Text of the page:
South African Field Guides of the 1940s

By Jane Carruthers

The twentieth century saw the emergence of ‘field guides’ as authoritative publications enabling people to identify, and learn about, animals alive in the ‘field’ rather than as dead specimens in a museum or laboratory. Over the decades, these guides have been important resources for biologists and laypeople alike, and the partnership between the professional and citizen scientist has been productive. One might apply this remark about partnership and collaboration to the Royal Society of South Africa itself, which has categories of both Fellows and Members, thus linking everyone interested in science in the endeavour to generate and share knowledge.

There were many books about the fauna of southern African region that prefigured the field guide and they were to find their maturity in three seminally important books published between 1940 and 1951. These three have not only provided examples to many followers, but they themselves have been extremely long-lasting and remain in print today. Both text and illustrations have been regularly updated, and many Fellows and Members of the Royal Society of South Africa have been involved in the revisions.

Frontispiece of Roberts Birds by Norman Lighton

Frontispiece of Roberts Birds by Norman Lighton

The field guides under discussion are The Birds of South Africa by Dr Austin Roberts (1940),1 The Mammals of South Africa, by “the late Austin Roberts” (1951),2 and The Sea Fishes of Southern Africa by J.L.B. Smith (1949).3 Interestingly, these books spanned the period of the 1940s which, given the Second World War and its immediate aftermath, would not necessarily come to mind as being an auspicious period for generating such literature. As can also be appreciated from the fact that the publishers were especially established Book Funds and not commercial publishers, these books would not have appeared without the financial support of local philanthropists and subscribers. Moreover, Sea Fishes required enormous help from Gabriel Mauricio Teixeira, Governor-General of Mozambique (1948-1958), while monetary and other assistance came from Hugh le May (1881-1964), head of the Delagoa Bay Engineering Works. (Later, Le May was a generous benefactor to Rhodes University and a scholarship exists in his name.) Austin Roberts (1883-1948) and James Leonard Brierley Smith (1897-1968) were both extremely interesting – maverick, perhaps difficult – men. Neither began their careers as zoologists. Born in Pretoria of a clerical family that moved to Potchefstroom, Roberts had no formal tertiary education and started life as a clerk, soldier and hunter. Keenly interested in natural history from his childhood, Roberts applied for employment in the Transvaal Museum and, having impressed the Director, Dr J.W.B. Gunning, he was appointed in 1910 as curator of birds and mammals. Roberts’s title of ‘Dr’ refers to an honorary D.Sc. from the University of Pretoria (1935), just one of many honours and medals that later came his way. The Austin Roberts Chair of African Mammalogy at the University of Pretoria, established in his memory – he died in a car accident in the Transkei – is currently held by Nigel Bennett FRSSAf, an animal ecologist and behaviourist.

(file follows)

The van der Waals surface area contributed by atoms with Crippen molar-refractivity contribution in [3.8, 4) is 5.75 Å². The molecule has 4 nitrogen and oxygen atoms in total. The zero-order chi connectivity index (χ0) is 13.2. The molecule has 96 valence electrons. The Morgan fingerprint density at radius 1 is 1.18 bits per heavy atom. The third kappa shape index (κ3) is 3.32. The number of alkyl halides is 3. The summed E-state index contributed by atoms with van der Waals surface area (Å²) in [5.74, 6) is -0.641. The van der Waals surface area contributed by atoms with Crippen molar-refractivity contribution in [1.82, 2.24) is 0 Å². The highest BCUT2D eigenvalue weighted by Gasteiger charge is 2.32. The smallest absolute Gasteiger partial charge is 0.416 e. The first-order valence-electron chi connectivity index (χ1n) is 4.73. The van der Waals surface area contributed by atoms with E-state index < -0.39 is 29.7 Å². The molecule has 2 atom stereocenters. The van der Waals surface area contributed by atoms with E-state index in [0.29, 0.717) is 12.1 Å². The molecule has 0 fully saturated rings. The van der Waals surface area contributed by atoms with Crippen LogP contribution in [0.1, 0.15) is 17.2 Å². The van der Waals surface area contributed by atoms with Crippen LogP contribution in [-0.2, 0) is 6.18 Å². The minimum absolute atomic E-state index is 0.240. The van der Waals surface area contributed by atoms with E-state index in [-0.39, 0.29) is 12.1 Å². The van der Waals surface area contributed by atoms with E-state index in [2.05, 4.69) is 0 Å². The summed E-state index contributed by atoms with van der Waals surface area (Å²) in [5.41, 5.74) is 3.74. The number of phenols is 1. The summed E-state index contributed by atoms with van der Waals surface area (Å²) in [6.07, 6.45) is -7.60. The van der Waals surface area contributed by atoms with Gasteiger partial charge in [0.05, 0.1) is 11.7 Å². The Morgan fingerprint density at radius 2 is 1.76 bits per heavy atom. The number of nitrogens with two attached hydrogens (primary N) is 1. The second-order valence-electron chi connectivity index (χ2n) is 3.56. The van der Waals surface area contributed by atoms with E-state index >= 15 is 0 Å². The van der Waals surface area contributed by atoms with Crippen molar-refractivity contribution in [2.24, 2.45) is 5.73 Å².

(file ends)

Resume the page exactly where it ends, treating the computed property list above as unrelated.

Smith was born in Graaff-Reinet and displayed his intellectual brilliance early, passing with high accolades through the various schools he attended and coming first in the country in chemistry while at the University of Stellenbosch (1917). After completing his M.Sc. (and garnering more prizes and scholarships), he obtained a Ph.D. in Chemistry from Cambridge in 1922 and thereafter went to teach at Rhodes University College. Apparently his lifelong poor health required him to spend considerable time out of doors and he took up angling: thus commenced his professional career in fish taxonomy. Smith’s handling of the discovery of the coelacanth Latimeria chalumnae in 1938 made world headlines and secured his international fame. The monograph description of the ‘fossil fish’ appeared in the Transactions of the Royal Society of South Africa in 1940.

While ‘passionate’ is a term generally overworked as a cliché, it is clear that both Roberts and Smith found intense enjoyment in their work. They were also dedicated to promoting scientifically reliable information, even if it meant disagreeing

Plate 36 of Smith’s Sea Fishes by Margaret Smith

Plate 36 of Smith’s Sea Fishes by Margaret Smith

with the renowned scientists of their day. In his biography of Austin Roberts, C.K. (Bob) Brain FRSSAf described how Roberts had crossed swords in the 1920s with the renowned Michael Oldfield Thomas (Curator of the Mammal Section, Department of Zoology, British Museum, 1879-1923) on the naming of the groove-toothed rat Pelomys australis (now Pelomys fallax), to the extent that Roberts refused to return the type specimen to that Museum. On the question of the correct name (which Roberts had decided upon) Roberts had been bold enough to write to Thomas that, ‘In coming to my conclusions I have in many cases been materially assisted by knowing the species in nature’, a disparaging comment to make to a leading academician, but one that displays the value of field knowledge.4